Old 03-28-2008, 12:28 PM
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Default Just when you thought it was over, NWA tries to put it NWA/DAL together again.

Northwest Airlines Corp. executives have proposed that Delta Air Lines Inc. and Northwest proceed with their planned merger, but recut the deal to give less generous terms to their pilots, said people familiar with the matter.

While the idea may be unpopular with the pilots, there is nothing to prevent the carriers from taking that course. Delta still is pondering the idea, these people said. But both airlines know that if they are going to proceed, they need to move very quickly so the transaction can be scrutinized before current Justice Department officials leave office at the end of the year when the administration changes.

A Delta spokeswoman declined to confirm whether her company has received a proposal from Northwest to proceed without the support of the pilots. "Our board and senior management will continue to explore strategic options," she said.

The two carriers had an entire deal ready to go in February and required only the final approval of their boards. The terms included a share swap at near market values, with Northwest holders getting a small premium; a $750 million investment by their European marketing partner Air France-KLM SA; and a common pilot labor contract for their combined 11,000 pilots that would give all of them raises, with Northwest's 5,000 aviators getting heftier increases to bring them up to Delta levels.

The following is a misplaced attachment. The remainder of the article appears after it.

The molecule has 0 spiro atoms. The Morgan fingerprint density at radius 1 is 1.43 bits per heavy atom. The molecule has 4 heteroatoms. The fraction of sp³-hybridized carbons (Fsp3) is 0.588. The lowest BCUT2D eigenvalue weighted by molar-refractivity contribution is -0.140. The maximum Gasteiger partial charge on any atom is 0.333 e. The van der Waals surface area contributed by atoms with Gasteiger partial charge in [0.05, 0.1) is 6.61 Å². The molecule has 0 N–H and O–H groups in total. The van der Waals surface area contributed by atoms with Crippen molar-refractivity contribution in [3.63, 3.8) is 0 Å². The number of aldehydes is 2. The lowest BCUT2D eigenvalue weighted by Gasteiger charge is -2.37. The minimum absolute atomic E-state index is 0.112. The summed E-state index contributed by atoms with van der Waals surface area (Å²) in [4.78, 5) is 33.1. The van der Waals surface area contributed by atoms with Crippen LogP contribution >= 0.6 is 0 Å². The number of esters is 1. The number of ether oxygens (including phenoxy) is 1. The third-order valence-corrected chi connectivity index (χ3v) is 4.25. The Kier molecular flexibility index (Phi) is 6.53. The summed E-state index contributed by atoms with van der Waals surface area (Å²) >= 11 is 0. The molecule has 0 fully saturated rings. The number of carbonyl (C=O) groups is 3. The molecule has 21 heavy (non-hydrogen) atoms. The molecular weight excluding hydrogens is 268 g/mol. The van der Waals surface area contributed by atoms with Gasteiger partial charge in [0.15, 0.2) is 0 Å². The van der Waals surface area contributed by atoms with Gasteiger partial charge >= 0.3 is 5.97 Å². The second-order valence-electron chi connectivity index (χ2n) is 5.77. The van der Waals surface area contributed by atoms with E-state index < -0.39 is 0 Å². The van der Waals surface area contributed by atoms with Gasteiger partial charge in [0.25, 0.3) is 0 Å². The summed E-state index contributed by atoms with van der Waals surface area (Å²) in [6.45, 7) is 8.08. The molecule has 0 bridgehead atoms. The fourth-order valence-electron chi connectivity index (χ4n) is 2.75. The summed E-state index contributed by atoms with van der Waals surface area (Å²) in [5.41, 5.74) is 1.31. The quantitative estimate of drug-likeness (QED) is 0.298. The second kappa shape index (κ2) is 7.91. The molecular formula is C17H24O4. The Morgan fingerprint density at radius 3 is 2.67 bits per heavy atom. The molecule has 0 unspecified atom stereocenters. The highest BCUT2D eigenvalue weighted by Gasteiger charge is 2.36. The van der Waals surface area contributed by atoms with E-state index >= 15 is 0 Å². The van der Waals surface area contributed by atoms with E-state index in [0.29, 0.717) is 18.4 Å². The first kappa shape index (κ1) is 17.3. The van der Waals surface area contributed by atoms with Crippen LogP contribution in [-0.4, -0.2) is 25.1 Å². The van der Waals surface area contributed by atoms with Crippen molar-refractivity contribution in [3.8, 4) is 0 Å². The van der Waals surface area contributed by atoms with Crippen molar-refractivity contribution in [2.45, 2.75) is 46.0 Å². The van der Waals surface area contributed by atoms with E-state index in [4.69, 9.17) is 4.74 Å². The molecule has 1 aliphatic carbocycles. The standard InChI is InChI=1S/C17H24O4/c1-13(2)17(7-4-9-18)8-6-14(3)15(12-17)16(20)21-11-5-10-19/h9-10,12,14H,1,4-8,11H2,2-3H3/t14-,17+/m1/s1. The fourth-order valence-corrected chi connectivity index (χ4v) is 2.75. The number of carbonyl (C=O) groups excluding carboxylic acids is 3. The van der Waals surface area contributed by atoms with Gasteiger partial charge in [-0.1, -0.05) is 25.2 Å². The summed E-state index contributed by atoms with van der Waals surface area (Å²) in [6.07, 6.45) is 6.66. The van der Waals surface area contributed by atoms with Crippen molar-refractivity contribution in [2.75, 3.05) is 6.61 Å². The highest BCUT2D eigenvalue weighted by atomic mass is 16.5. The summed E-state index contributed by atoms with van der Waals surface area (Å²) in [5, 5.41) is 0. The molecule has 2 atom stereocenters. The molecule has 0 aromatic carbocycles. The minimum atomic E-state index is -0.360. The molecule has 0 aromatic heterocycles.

The combined carrier, which would be the world's largest by traffic, was to keep the Delta name, remain based at Delta's Atlanta headquarters and be run by Richard Anderson, Delta's chief executive officer. Doug Steenland, Northwest's CEO, was expected to take a lesser role as a director or leave the combined enterprise altogether. When the original deal was conceived, the companies didn't foresee layoffs, hub closures or much capacity shrinkage, believing instead that combining would generate a big boost in revenue and some operational efficiencies.

They held off, however, because they wanted their pilots to agree first on a method of building a single seniority list. Seniority is key to pilot career advancement and dictates what types of planes they fly, whether they are captains or first officers, when they get time off and whether they could be furloughed.

Such agreement isn't required by the pilots' union -- both groups are represented by branches of the Air Line Pilots Association -- or by law in cases of airline mergers. And it's never been done before. But Delta and Northwest figured they could minimize pilot infighting, expedite efficiencies by being able to meld the pilot ranks immediately once the deal was consummated, and win the support of the most powerful employee groups.

The savings generated by that immediate labor integration were to be shared with the pilots in the joint labor contract that was part of the original transaction. The cost to the merged airline, said one individual familiar with the matter, was "significant."